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Human cytomegalovirus infection enhances NK cell activity in vitro


Abstract

BACKGROUND: Occurring frequently after solid organ and hematopoietic stem cell transplantation, cytomegalovirus (CMV) replication remains a relevant cause of mortality and morbidity in affected patients. Despite these adverse effects, an increased alloreactivity of natural killer (NK) cells after CMV infection has been assumed, but the underlying physiopathological mechanisms have remained elusive.
METHODS: We used serial analyses of NK cells before and after CMV infection in kidney transplant recipients as an in vivo model for CMV primary infection to explore the imprint of CMV infection using every patient as their own control: We analyzed NK cell phenotype and function in 47 CMV seronegative recipients of CMV seropositive kidney grafts, who developed CMV primary infection posttransplant. Seronegative recipients of seronegative kidney grafts served as controls.
RESULTS: We observed a significant increase of NKG2C expressing NK cells after CMV infection (mean increase, 17.5%; 95% confidence interval [95% CI], 10.2-24.9, P < 0.001), whereas cluster of differentiation (CD)57 expressing cells decreased (mean decrease, 14.1%; 95% CI, 8.0-20.2; P < 0.001). Analysis of killer immunoglobulin-like receptor (KIR) expression showed an increase of cells expressing KIR2DL1 as their only inhibitory KIR in patients carrying the cognate ligand HLA-C2 (mean increase, 10.0%; 95% CI, 1.7-18.3; P = 0.018). In C2-negative individuals, KIR2DL1 expression decreased (mean decrease, 3.9%; 95% CI, 1.6-6.2; P = 0.001). As for activating KIR, there was no conclusive change pattern. Most importantly, we observed a significantly higher NK cell degranulation and IFNγ production in response to different target cells (target K562, CD107a: mean increase, 9.9%; 95% CI, 4.8-15.0; P < 0.001; IFNγ: mean increase, 6.6%; 95% CI, 1.6-11.1; P < 0.001; target MRC-5, CD107a: mean increase, 6.9%; 95% CI, 0.7-13.1; P = 0.03; IFNγ: mean increase, 4.8%; 95% CI, 1.7-7.8; P = 0.002).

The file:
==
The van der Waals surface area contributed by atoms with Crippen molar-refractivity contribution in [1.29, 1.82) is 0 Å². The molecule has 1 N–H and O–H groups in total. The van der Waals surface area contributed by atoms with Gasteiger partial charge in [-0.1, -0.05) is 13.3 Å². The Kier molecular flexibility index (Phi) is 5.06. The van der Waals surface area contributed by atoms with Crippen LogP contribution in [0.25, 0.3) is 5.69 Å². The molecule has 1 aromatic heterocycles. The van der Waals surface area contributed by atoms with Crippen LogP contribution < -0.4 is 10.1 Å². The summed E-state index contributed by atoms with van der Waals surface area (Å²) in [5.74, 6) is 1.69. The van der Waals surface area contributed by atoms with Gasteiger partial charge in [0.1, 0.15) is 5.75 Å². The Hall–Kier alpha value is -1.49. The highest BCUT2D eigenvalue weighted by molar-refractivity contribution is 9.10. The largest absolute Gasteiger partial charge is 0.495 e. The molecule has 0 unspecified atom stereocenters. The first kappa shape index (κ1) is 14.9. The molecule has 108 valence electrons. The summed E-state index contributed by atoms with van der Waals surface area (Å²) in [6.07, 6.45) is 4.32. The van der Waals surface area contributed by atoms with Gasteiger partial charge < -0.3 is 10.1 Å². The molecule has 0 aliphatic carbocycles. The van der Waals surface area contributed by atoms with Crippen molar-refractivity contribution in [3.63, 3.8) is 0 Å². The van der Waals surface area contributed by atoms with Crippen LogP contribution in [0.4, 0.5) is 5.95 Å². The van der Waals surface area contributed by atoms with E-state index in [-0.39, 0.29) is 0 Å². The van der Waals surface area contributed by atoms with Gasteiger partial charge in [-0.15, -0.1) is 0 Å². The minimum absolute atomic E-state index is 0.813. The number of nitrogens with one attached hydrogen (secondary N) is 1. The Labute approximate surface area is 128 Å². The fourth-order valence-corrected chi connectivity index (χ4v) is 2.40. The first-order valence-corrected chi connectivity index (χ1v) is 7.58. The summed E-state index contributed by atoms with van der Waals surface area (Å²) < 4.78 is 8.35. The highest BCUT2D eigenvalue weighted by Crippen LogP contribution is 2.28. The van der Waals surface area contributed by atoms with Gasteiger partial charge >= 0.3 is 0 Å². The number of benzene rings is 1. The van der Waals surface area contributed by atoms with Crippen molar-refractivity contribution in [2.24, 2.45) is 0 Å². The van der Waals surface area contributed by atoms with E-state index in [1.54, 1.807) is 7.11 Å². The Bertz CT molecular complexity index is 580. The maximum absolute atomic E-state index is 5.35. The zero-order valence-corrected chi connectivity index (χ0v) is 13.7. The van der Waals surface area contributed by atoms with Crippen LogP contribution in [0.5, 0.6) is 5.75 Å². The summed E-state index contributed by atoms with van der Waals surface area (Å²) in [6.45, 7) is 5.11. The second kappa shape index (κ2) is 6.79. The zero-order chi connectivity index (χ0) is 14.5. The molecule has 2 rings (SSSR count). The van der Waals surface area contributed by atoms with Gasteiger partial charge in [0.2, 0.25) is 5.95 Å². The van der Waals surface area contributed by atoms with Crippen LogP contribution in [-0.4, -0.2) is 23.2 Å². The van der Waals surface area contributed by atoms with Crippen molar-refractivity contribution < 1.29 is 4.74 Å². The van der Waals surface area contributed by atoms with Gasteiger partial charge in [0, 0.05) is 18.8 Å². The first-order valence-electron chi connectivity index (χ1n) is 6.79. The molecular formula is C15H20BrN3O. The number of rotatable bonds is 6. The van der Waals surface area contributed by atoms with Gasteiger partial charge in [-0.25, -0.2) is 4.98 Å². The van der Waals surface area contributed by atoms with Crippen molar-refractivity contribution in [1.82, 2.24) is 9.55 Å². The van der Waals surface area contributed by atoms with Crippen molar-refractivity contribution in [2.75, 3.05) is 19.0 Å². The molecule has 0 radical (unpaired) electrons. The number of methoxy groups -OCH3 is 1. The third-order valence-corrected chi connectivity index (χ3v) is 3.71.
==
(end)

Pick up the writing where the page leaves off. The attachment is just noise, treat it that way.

CONCLUSIONS: We report evidence for an increased function of NK cells induced by CMV infection. This increased in vitro functionality was seen in NKG2C-positive and NKG2C-negative subsets, arguing for an NKG2C independent mechanism of action.

Abstract

BACKGROUND: Occurring frequently after solid organ and hematopoietic stem cell transplantation, cytomegalovirus (CMV) replication remains a relevant cause of mortality and morbidity in affected patients. Despite these adverse effects, an increased alloreactivity of natural killer (NK) cells after CMV infection has been assumed, but the underlying physiopathological mechanisms have remained elusive.
METHODS: We used serial analyses of NK cells before and after CMV infection in kidney transplant recipients as an in vivo model for CMV primary infection to explore the imprint of CMV infection using every patient as their own control: We analyzed NK cell phenotype and function in 47 CMV seronegative recipients of CMV seropositive kidney grafts, who developed CMV primary infection posttransplant. Seronegative recipients of seronegative kidney grafts served as controls.
RESULTS: We observed a significant increase of NKG2C expressing NK cells after CMV infection (mean increase, 17.5%; 95% confidence interval [95% CI], 10.2-24.9, P < 0.001), whereas cluster of differentiation (CD)57 expressing cells decreased (mean decrease, 14.1%; 95% CI, 8.0-20.2; P < 0.001). Analysis of killer immunoglobulin-like receptor (KIR) expression showed an increase of cells expressing KIR2DL1 as their only inhibitory KIR in patients carrying the cognate ligand HLA-C2 (mean increase, 10.0%; 95% CI, 1.7-18.3; P = 0.018). In C2-negative individuals, KIR2DL1 expression decreased (mean decrease, 3.9%; 95% CI, 1.6-6.2; P = 0.001). As for activating KIR, there was no conclusive change pattern. Most importantly, we observed a significantly higher NK cell degranulation and IFNγ production in response to different target cells (target K562, CD107a: mean increase, 9.9%; 95% CI, 4.8-15.0; P < 0.001; IFNγ: mean increase, 6.6%; 95% CI, 1.6-11.1; P < 0.001; target MRC-5, CD107a: mean increase, 6.9%; 95% CI, 0.7-13.1; P = 0.03; IFNγ: mean increase, 4.8%; 95% CI, 1.7-7.8; P = 0.002).
CONCLUSIONS: We report evidence for an increased function of NK cells induced by CMV infection. This increased in vitro functionality was seen in NKG2C-positive and NKG2C-negative subsets, arguing for an NKG2C independent mechanism of action.

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Additional indexing

Item Type:Journal Article, refereed, original work
Communities & Collections:04 Faculty of Medicine > University Children's Hospital Zurich > Medical Clinic
04 Faculty of Medicine > University Hospital Zurich > Clinic for Infectious Diseases
Dewey Decimal Classification:610 Medicine & health
Language:English
Date:July 2016
Deposited On:24 Jan 2017 09:42
Last Modified:06 Aug 2017 03:03
Publisher:Lippincott Williams & Wilkins
ISSN:2373-8731
Free access at:PubMed ID. An embargo period may apply.
Publisher DOI:https://doi.org/10.1097/TXD.0000000000000605
PubMed ID:27830183

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